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The cutest croquet set we've ever seen! With adorable animal face wooden balls and a canvas bag for easy clean up, it's also crafted to stick around awhile. Round after round, it's great for teaching kiddos math and problem-solving skills as well.

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Wooden digital camera

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Kids get the chance to assemble the camera on their own then can adventure anywhere to capture the best moments. With two detachable magnetic lenses, four built-in filters and video recorder, your little photographer can tap into their creativity from summertime to the holidays.

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Wooden bulldozer toy

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Whether they're digging up sand in the backyad or picking up toys inside, kids can get as creative as they want picking up and moving things around. Even better? Its wooden structure means it's not an eye sore to look at wherever your digger drops it.

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Pull-along hippo

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There's just something so fun about a classic pull-along toy and we love that they seamlessly transition between indoor and outdoor play. Crafted from solid cherry and beechwood, it's tough enough to endure outdoor spaces your toddler takes it on.

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Baby forest fox ride-on

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Toddlers will love zooming around on this fox ride-on, and it's a great transition toy into traditional balance bikes. If you take it for a driveway adventure, simply use a damp cloth to wipe down the wheels before bringing back inside.

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There is rightfully a lot of emphasis on preparing for the arrival of a new baby. The clothes! The nursery furniture! The gear! But, the thing about a baby registry is, well, your kids will keep on growing. Before you know it, they'll have new needs—and you'll probably have to foot the bill for the products yourself.

Thankfully, you don't have to break the bank when shopping for toddler products. Here are our favorite high-quality, budget-friendly finds to help with everything from meal time to bath time for the toddler set.

Comforts Fruit Crisps Variety Pack

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If there is one thing to know about toddlers, it is this: They love snacks. Keeping a variety on hand is easy when the pack already comes that way! Plus, we sure do appreciate that freeze-dried fruit is a healthier alternative to fruit snacks.

Comforts Electrolyte Drink

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Between running (or toddling!) around all day and potentially developing a pickier palate, many toddlers can use a bit of extra help with replenishing their electrolytes—especially after they've experienced a tummy bug. We suggest keeping an electrolyte drink on hand.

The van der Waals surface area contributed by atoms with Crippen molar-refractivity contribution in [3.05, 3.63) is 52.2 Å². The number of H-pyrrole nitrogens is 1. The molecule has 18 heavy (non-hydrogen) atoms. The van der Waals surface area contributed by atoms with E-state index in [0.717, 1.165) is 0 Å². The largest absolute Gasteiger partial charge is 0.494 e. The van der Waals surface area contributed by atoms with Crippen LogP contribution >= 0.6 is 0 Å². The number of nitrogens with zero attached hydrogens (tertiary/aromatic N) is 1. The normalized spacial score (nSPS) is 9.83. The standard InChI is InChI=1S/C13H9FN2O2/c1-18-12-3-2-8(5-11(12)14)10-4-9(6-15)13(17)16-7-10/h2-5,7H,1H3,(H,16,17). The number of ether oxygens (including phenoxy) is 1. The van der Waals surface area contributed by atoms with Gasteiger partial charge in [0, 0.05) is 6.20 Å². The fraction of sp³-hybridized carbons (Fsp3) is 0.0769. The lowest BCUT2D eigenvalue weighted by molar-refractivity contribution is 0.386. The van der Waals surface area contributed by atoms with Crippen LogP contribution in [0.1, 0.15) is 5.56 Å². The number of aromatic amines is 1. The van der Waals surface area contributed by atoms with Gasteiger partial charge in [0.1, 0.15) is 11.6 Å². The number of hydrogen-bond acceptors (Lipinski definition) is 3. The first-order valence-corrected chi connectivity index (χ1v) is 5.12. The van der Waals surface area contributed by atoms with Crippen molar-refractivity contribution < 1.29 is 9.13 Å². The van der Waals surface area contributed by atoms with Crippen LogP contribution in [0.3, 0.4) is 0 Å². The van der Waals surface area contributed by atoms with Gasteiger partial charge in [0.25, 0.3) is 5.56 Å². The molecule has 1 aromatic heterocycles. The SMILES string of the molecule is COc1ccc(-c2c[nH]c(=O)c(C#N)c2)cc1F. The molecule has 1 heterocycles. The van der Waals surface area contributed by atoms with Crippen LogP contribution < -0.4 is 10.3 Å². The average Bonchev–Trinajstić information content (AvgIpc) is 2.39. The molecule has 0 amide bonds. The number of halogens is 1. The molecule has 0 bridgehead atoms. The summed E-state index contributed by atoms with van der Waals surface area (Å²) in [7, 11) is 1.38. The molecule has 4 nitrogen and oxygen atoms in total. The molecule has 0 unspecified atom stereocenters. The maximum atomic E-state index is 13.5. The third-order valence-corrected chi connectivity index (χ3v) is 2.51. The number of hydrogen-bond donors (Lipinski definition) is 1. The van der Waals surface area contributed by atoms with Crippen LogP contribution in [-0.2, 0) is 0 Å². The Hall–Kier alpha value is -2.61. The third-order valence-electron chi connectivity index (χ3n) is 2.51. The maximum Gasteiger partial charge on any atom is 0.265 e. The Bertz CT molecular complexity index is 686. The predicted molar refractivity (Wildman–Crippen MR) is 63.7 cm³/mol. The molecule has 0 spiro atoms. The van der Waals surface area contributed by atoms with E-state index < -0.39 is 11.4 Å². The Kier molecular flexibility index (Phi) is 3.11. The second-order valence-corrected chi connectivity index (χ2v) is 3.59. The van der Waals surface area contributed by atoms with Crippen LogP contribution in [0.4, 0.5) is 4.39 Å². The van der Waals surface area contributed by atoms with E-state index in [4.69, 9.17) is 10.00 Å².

Comforts Training Pants

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When the time comes to start potty training, it sure helps to have some training pants on hand. If they didn't make it to the potty in time, these can help them learn their body's cues.

Comforts Nite Pants

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Even when your toddler gets the hang of using the toilet during the day, nighttime training typically takes several months longer than day-time training. In the meantime, nite pants will still help them feel like the growing, big kid they are.

Comforts Baby Lotion

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Running, jumping, playing in sand, splashing in water—the daily life of a toddler can definitely irritate their skin! Help put a protective barrier between their delicate skin and the things they come into contact with every day with nourishing lotion.

Another great tip? Shopping the Comforts line on Comfortsforbaby.com to find premium baby products for a fraction of competitors' prices—and follow along on social media to see product releases and news at @comfortsforbaby.

This article was sponsored by The Kroger Co. Thank you for supporting the brands that support Motherly and mamas.

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It's science: Why your baby stops crying when you stand up

A fascinating study explains why.

When your baby is crying, it feels nearly instinctual to stand up to rock, sway and soothe them. That's because standing up to calm babies is instinctual—driven by centuries of positive feedback from calmed babies, researchers have found.

"Infants under 6 months of age carried by a walking mother immediately stopped voluntary movement and crying and exhibited a rapid heart rate decrease, compared with holding by a sitting mother," say authors of a 2013 study published in Current Biology.

Even more striking: This coordinated set of actions—the mother standing and the baby calming—is observed in other mammal species, too. Using pharmacologic and genetic interventions with mice, the authors say, "We identified strikingly similar responses in mouse pups as defined by immobility and diminished ultrasonic vocalizations and heart rate."